A former housemate of Neilan’s knows all about the potential pitfalls of life as a jockey. In April 2015, Robbie McNamara came off a horse during a race in Wexford and was left paralysed from the waist down. Despite being confined to a wheelchair, McNamara is now prospering as a trainer.

“Robbie and I worked together indirectly through horse-racing for years,” Neilan explains. “When I came back from Canada I had nowhere to stay when I joined SBG. I contacted him and asked him did he have a room. He gave me one in his place in Kildare and got me up and running.

Robbie McNamara celebrates after winning with Cascavelle Robbie McNamara at this year's Galway Races. Source: James Crombie/INPHO

“He’s a massive inspiration to me, knowing where he’s come from with his injury and how he’s got his life back on track. When you talk to him, you’d never think that he’s gone through what he has. He’s still a massive supporter of me now. He’s definitely one of my biggest inspirations.”

The success of Conor McGregor has been the catalyst for a significant increase in participation numbers in MMA in Ireland in recent years. Danni Neilan is part of that new wave of fighters, and while her ultimate goal is to emulate McGregor by becoming a UFC champion, she wants to do so by carving her own path instead of following his.

She says: “Early on after meeting me, John [Kavanagh] asked me why was I doing this. I told him I love winning and there’s no better feeling than winning. The only thing I want is to have my hand raised, knowing that I worked harder than the person who’s trying to stop me winning.

“It’s never about money, fame, Conor or anything like that. Everyone has different reasons for doing it. Social media recognition means nothing to me. For me, it’s only about winning. It’s the ultimate challenge for my anxiety for me to step into a cage, completely vulnerable, completely raw, and to lay it out there with everyone watching.”

That’s what Neilan did repeatedly last month in Bahrain. After overcoming opponents from Tunisia, Italy and Finland on consecutive days, she had a day of rest and recovery before taking on Michele Oliveira of Brazil in the final of the World Championships.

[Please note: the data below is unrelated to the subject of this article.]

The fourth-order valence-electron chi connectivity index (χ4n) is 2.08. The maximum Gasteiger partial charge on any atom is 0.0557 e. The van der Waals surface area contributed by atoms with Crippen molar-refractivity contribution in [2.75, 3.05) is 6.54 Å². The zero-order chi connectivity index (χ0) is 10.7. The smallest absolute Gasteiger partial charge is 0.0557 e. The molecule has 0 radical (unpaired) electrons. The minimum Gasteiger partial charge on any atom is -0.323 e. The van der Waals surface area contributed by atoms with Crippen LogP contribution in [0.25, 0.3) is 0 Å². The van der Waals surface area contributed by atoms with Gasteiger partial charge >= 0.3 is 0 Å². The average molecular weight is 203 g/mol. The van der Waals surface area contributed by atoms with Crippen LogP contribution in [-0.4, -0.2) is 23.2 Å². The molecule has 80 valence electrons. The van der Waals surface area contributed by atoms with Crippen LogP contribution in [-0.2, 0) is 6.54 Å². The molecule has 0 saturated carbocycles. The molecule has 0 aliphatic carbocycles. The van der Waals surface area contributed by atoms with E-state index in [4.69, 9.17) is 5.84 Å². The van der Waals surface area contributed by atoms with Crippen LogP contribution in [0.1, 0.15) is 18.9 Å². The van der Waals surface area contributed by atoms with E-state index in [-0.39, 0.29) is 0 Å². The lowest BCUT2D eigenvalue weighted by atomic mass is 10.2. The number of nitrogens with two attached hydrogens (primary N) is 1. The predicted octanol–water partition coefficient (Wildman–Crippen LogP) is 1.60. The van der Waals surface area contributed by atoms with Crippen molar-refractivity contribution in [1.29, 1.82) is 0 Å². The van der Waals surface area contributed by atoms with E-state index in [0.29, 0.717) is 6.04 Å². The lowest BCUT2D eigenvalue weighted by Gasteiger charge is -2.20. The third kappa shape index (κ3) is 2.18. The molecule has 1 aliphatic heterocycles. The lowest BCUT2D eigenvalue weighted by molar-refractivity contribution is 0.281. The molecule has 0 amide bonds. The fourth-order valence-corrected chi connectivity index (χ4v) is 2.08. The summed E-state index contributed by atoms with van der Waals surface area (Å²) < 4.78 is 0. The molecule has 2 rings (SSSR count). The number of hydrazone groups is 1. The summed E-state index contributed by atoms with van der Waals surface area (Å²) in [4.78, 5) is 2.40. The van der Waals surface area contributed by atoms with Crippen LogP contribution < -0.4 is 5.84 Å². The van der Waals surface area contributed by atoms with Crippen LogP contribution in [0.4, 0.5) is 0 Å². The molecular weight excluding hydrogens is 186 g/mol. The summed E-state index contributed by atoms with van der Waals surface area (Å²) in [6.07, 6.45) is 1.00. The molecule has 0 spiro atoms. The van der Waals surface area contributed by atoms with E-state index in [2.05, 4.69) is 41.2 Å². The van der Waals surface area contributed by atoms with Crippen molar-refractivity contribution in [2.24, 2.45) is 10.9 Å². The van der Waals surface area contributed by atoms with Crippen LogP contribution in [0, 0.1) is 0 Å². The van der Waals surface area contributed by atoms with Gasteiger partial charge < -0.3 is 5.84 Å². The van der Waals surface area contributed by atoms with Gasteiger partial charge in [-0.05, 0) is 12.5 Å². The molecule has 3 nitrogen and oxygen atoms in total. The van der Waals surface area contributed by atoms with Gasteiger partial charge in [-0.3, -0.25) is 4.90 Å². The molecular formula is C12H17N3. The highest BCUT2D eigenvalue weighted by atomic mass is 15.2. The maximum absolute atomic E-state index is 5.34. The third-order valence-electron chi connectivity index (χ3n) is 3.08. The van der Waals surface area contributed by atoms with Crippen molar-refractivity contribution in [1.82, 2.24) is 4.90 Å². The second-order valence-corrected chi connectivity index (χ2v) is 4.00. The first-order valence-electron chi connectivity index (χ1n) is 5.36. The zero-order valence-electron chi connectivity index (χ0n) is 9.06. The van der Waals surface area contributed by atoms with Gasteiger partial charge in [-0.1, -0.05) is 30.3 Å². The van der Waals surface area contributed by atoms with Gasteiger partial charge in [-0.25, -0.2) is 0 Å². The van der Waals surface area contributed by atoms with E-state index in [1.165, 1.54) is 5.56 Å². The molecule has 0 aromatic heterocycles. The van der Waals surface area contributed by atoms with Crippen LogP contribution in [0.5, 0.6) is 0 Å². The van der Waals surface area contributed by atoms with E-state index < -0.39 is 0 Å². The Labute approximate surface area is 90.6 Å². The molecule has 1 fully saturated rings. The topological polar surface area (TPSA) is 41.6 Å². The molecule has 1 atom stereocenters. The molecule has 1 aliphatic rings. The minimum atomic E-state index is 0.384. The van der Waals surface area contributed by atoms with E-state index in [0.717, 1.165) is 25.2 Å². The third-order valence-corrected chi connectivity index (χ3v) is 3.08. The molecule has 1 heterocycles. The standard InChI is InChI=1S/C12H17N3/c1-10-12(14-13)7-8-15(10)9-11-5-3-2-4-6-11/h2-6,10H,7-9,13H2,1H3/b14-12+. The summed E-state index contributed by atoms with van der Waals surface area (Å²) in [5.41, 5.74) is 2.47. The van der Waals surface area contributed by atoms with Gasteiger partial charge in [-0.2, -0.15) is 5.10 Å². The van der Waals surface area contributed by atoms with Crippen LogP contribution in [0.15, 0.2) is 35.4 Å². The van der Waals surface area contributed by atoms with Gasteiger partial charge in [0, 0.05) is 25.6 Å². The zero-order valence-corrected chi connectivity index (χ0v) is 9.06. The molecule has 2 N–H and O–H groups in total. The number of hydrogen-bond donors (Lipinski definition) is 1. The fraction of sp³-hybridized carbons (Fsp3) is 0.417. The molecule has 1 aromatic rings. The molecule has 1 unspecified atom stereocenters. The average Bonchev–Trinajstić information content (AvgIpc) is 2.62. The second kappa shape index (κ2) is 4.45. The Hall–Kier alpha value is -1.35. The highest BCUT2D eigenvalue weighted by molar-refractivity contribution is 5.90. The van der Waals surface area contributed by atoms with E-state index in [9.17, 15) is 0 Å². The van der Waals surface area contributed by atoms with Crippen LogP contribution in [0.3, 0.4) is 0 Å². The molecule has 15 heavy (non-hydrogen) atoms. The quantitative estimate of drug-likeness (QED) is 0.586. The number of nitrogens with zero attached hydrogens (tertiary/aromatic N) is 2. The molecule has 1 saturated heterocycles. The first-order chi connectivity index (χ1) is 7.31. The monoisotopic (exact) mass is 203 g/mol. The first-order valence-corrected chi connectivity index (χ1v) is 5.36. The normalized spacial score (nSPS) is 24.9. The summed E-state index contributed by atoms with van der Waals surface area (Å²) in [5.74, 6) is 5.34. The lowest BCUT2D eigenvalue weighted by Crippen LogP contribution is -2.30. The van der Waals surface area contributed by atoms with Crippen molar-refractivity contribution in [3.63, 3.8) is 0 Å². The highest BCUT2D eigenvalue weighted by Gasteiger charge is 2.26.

Just over two years after her Vegas vow to John Kavanagh, the SBG head coach took to social media to speak of his pride as he prepared to work Neilan’s corner: “At almost every post-fight party I get hundreds of people coming up to me and saying they’re going to join the gym and become the next best thing. Only one person has actually followed through with the promise they’ve made to themselves. Danni Neilan continues to be a source of inspiration to me and everyone in her gym.”

The decision ultimately went Oliveira’s way at the end of the three rounds, but it had already been a successful venture for the 27-year-old from Castlecoote before she even entered the cage for her fourth fight of the week.

“I went out and put on the best performance I could on that day,” Neilan says. “I won the second round and had a bit of a dramatic comeback, but I was beaten. She definitely won the fight but I gave it everything I could. Even though I was disappointed I didn’t win, I was proud of myself for how far I’ve come.”

23559616_1161008100696281_2969373589077197524_n Danni Neilan flanked by her boyfriend and striking coach Alan McCormack and John Kavanagh in Bahrain. Source: Jorden Curran/IMMAF

While Neilan is eager to eventually enter the professional ranks, she won’t jump the gun. She’s realistic enough to appreciate that even though she’s come a long way in a short period, there’s still much to learn. Remaining an amateur throughout 2018 is the plan for now.

“This definitely isn’t just a hobby for me. The objective has been the same since the first day I joined the gym. I tend to get obsessed with things quite quickly so from the moment I started training I decided I wanted to become a UFC champion. Nothing in the meantime has changed that. There’s no other goal here.

“The World Championships was a small milestone on the road to that goal. Between now and that UFC title fight, that’s all everything else is going to be too.”

There’s no guarantee that Danni Neilan’s journey in MMA will have a fairytale ending, but she’s been living the dream ever since it began.

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Paul Dollery